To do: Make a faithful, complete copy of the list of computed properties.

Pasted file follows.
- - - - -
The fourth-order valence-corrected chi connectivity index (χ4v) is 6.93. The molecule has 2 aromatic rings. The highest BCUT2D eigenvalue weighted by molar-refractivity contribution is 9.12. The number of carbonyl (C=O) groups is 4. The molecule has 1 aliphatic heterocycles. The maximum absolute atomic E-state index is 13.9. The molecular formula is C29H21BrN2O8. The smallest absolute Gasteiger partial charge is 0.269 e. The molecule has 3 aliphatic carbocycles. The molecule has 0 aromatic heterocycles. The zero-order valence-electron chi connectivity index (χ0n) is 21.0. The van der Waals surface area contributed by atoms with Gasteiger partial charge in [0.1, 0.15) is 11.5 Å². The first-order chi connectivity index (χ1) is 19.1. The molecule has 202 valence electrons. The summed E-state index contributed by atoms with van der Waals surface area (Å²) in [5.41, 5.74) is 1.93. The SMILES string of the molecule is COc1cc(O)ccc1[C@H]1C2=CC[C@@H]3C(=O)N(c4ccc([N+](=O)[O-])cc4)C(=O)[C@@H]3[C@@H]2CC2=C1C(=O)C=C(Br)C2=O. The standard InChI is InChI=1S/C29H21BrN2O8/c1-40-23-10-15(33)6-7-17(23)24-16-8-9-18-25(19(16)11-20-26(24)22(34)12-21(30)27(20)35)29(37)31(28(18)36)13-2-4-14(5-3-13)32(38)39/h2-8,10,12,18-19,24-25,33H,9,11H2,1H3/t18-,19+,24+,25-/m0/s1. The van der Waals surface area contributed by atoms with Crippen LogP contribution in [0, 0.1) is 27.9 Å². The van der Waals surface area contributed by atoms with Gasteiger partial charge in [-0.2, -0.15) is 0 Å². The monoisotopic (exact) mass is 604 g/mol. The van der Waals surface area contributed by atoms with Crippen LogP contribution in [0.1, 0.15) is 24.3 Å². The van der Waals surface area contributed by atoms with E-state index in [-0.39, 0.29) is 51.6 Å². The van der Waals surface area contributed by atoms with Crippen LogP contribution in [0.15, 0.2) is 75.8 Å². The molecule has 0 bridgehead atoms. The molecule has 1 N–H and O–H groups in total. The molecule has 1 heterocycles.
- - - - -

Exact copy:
The fourth-order valence-corrected chi connectivity index (χ4v) is 6.93. The molecule has 2 aromatic rings. The highest BCUT2D eigenvalue weighted by molar-refractivity contribution is 9.12. The number of carbonyl (C=O) groups is 4. The molecule has 1 aliphatic heterocycles. The maximum absolute atomic E-state index is 13.9. The molecular formula is C29H21BrN2O8. The smallest absolute Gasteiger partial charge is 0.269 e. The molecule has 3 aliphatic carbocycles. The molecule has 0 aromatic heterocycles. The zero-order valence-electron chi connectivity index (χ0n) is 21.0. The van der Waals surface area contributed by atoms with Gasteiger partial charge in [0.1, 0.15) is 11.5 Å². The first-order chi connectivity index (χ1) is 19.1. The molecule has 202 valence electrons. The summed E-state index contributed by atoms with van der Waals surface area (Å²) in [5.41, 5.74) is 1.93. The SMILES string of the molecule is COc1cc(O)ccc1[C@H]1C2=CC[C@@H]3C(=O)N(c4ccc([N+](=O)[O-])cc4)C(=O)[C@@H]3[C@@H]2CC2=C1C(=O)C=C(Br)C2=O. The standard InChI is InChI=1S/C29H21BrN2O8/c1-40-23-10-15(33)6-7-17(23)24-16-8-9-18-25(19(16)11-20-26(24)22(34)12-21(30)27(20)35)29(37)31(28(18)36)13-2-4-14(5-3-13)32(38)39/h2-8,10,12,18-19,24-25,33H,9,11H2,1H3/t18-,19+,24+,25-/m0/s1. The van der Waals surface area contributed by atoms with Crippen LogP contribution in [0, 0.1) is 27.9 Å². The van der Waals surface area contributed by atoms with Gasteiger partial charge in [-0.2, -0.15) is 0 Å². The monoisotopic (exact) mass is 604 g/mol. The van der Waals surface area contributed by atoms with Crippen LogP contribution in [0.1, 0.15) is 24.3 Å². The van der Waals surface area contributed by atoms with E-state index in [-0.39, 0.29) is 51.6 Å². The van der Waals surface area contributed by atoms with Crippen LogP contribution in [0.15, 0.2) is 75.8 Å². The molecule has 0 bridgehead atoms. The molecule has 1 N–H and O–H groups in total. The molecule has 1 heterocycles.